One-month DAPT sufficient after PCI?

Audrey Abella
24 May 2021
One-month DAPT sufficient after PCI?

Two separate analyses presented at SCAI 2021 demonstrated that a 1-month dual antiplatelet therapy (DAPT) following percutaneous coronary intervention (PCI) with a drug-eluting stent (DES) appears to be safe and effective for PCI patients at high risk of bleeding (ie, those with advanced age, chronic NSAID use, bleeding history, anaemia, thrombocytopenia, etc), compared with a DAPT regimen between 6 and 12 months.

Different cardiovascular conditions require different durations of DAPT after PCI, as per the current ACC/AHA/SCAI* guidelines. For stable ischemic heart disease, the recommend duration is 6 months, while for acute coronary syndrome, the recommended duration is 12 months, noted Dr Raahat Bansal from the CHI Health Creighton University Medical Center, Omaha, Nebraska, US, in his poster presentation.

Also, these guidelines postulate that it is reasonable to stop DAPT after 3 months in PCI patients with high bleeding risk, added Bansal.

To ascertain the appropriate minimum duration of DAPT after PCI with DES, a meta-analysis pooled three large randomized trials – GLOBAL LEADERS, STOPDAPT2, and One-Month DAPT – comparing a 1-month against a 6–12-month DAPT regimen (n=10,987 and 11,010, respectively). [SCAI 2021, poster F1]

At 1-year follow-up, despite the lack of statistical significance, the 1-month DAPT regimen outdid the 6–12-month strategy, as reflected by the lower rates of all-cause mortality (risk ratio [RR], 0.84, 95 percent confidence interval [CI], 0.67–1.05; p=0.13), any bleeding (RR, 0.63, 95 percent CI, 0.37–1.05; p=0.08), stroke (RR, 0.87, 95 percent CI, 0.59–1.29; p=0.48), and target vessel revascularization (TVR; RR, 0.90, 95 percent CI, 0.77–1.04; p=0.16) associated with the former vs the latter arm.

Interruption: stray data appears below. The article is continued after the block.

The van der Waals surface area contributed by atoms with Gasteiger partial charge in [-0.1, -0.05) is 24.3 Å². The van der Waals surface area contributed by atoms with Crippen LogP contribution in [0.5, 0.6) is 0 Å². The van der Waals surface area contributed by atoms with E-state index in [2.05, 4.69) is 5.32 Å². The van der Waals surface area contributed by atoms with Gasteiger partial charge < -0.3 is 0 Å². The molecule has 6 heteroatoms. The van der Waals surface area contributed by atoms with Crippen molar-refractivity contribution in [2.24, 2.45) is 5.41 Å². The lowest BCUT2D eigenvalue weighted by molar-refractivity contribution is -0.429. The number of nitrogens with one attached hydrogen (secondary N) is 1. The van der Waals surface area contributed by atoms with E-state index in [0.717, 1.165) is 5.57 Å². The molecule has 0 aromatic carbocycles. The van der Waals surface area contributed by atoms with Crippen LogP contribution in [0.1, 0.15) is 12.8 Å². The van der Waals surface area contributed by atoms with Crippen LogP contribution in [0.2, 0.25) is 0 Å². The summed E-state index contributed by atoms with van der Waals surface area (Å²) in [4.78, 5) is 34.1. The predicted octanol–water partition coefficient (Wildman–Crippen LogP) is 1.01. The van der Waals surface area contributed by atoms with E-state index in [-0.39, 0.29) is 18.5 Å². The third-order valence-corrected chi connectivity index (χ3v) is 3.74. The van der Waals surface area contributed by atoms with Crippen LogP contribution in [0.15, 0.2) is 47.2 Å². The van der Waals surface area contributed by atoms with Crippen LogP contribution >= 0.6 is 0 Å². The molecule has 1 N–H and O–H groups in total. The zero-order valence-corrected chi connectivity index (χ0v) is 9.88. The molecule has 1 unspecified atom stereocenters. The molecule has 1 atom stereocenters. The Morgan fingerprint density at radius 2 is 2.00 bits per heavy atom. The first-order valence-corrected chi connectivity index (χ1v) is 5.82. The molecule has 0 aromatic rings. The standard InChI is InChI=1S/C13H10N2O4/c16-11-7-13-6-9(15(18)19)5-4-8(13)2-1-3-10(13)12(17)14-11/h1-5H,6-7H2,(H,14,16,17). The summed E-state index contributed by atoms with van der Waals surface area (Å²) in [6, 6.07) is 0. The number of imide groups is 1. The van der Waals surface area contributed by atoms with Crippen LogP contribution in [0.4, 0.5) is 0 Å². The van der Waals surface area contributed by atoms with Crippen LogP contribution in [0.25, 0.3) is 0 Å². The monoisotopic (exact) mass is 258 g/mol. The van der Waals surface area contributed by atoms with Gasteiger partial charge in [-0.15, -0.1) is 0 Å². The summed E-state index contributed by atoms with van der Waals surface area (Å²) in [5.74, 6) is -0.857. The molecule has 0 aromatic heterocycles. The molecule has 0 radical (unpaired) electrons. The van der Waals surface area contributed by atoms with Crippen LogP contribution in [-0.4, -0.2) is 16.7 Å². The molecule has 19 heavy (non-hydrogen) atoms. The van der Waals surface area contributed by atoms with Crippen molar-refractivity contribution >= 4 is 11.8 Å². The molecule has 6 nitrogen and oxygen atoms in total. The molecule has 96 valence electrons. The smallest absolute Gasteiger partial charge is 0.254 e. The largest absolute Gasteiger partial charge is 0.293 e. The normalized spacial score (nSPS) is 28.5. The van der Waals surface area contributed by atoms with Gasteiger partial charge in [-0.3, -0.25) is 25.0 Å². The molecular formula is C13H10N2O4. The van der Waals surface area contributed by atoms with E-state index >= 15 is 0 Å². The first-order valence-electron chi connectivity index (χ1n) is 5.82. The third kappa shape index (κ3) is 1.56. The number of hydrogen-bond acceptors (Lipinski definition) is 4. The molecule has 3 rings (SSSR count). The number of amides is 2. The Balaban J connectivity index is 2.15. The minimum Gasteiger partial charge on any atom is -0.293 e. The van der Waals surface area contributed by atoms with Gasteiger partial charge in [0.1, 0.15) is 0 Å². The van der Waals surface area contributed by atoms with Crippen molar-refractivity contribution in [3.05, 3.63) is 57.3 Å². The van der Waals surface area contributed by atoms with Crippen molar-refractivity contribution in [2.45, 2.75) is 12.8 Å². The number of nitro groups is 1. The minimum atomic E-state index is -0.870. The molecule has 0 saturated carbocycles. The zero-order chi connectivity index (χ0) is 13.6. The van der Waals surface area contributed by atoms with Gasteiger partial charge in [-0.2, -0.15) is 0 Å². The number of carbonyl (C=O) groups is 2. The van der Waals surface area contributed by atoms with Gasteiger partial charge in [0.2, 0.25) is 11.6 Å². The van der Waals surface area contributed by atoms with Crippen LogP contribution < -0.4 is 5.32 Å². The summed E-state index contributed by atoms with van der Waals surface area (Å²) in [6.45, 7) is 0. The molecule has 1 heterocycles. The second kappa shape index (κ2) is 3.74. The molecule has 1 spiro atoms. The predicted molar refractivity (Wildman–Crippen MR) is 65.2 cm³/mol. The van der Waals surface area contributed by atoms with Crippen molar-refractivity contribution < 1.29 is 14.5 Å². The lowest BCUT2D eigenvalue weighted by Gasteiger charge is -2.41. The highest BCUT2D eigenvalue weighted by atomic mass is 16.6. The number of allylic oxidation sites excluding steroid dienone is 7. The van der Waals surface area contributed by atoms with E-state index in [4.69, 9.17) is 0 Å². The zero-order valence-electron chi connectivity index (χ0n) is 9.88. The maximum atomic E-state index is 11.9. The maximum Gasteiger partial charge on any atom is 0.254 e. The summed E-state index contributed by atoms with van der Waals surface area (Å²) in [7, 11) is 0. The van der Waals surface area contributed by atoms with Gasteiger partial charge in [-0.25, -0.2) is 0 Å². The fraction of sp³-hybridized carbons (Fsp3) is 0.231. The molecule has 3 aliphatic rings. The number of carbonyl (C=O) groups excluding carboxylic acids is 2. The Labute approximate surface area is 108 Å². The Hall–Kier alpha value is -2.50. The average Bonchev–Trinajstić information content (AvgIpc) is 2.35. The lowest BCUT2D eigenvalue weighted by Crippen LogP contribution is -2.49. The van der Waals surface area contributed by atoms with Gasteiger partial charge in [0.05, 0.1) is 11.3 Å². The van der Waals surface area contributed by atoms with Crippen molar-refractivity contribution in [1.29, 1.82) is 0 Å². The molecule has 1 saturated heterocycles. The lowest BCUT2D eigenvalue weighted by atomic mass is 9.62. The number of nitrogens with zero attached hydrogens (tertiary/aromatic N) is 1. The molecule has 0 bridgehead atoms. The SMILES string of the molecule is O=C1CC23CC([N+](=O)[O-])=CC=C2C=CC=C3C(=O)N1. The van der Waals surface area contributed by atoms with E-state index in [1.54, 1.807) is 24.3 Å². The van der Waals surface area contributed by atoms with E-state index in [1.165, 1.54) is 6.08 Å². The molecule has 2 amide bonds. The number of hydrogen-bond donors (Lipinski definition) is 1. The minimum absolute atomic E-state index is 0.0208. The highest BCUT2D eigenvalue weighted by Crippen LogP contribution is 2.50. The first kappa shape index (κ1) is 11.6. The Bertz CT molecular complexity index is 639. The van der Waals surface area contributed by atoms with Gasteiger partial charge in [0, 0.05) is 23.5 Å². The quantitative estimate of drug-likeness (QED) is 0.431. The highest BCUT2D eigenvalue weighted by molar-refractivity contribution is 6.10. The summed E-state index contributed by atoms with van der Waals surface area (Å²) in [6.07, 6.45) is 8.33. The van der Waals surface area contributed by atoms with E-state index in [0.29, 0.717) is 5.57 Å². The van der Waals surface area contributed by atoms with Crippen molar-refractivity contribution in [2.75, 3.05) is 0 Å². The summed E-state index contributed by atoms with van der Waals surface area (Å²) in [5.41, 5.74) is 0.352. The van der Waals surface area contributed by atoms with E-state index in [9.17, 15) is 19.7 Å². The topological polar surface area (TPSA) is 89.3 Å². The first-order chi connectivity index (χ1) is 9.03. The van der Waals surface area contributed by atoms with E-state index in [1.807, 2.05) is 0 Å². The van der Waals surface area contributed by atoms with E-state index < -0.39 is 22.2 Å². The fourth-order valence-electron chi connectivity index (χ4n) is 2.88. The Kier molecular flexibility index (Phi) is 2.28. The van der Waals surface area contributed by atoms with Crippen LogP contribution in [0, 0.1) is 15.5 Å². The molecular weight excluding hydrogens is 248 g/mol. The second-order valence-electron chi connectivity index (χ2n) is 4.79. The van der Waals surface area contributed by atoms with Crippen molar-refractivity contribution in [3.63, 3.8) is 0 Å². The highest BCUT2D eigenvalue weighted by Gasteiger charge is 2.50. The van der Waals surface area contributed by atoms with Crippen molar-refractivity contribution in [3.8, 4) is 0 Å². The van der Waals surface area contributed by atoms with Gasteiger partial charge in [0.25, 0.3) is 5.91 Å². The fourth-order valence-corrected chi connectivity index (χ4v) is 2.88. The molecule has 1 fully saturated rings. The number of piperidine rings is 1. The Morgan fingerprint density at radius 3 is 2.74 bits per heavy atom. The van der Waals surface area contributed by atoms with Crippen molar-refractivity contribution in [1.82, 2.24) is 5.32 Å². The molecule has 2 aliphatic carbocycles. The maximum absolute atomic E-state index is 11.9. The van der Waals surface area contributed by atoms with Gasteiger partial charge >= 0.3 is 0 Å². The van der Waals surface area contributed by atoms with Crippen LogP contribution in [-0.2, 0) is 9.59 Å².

Conversely, the findings appear to favour the longer vs the shorter DAPT regimen in terms of 1-year rates of definite stent thrombosis (RR, 1.29, 95 percent CI, 0.89–1.88; p=0.18) and myocardial infarction (MI; RR, 1.10, 95 percent CI, 0.90–1.33; p=0.35).

Another analysis pooled data from the ONYX ONE, ONYX ONE US/Japan, and ZEUS trials (n=2,385; mean age 73 years), which looked into outcomes of a 1-month DAPT regimen following PCI using a polymer-based DES among individuals with high bleeding risk. [SCAI 2021, poster F2]

At 1 year, the pooled incidences for all-cause mortality was 7.9 percent (95 percent CI, 0.051–0.119; p=0.00). “[This reflects] acceptable rates of 1-year mortality in this high-risk population,” Bansal said.

For MI and BARC** 2-5 bleeding, the incidences were 6.3 percent (95 percent CI, 0.025–0.150; p=0.00) and 11.2 percent (95 percent CI, 0.061–0.197; p=0.00), respectively.

Moreover, Bansal noted that the rates of definite stent thrombosis, stroke, and TVR are low at 0.9 percent (95 percent CI, 0.006–0.014; p=0.95), 1.6 percent (95 percent CI, 0.010–0.025; p=0.16), and 5.0 percent (95 percent CI, 0.037–0.067; p=0.06), respectively.

“[Taken together,] our analyses suggest that discontinuation of DAPT after 1 month is a safe and effective strategy after PCI, particularly in patients with high bleeding risk,” Bansal concluded.



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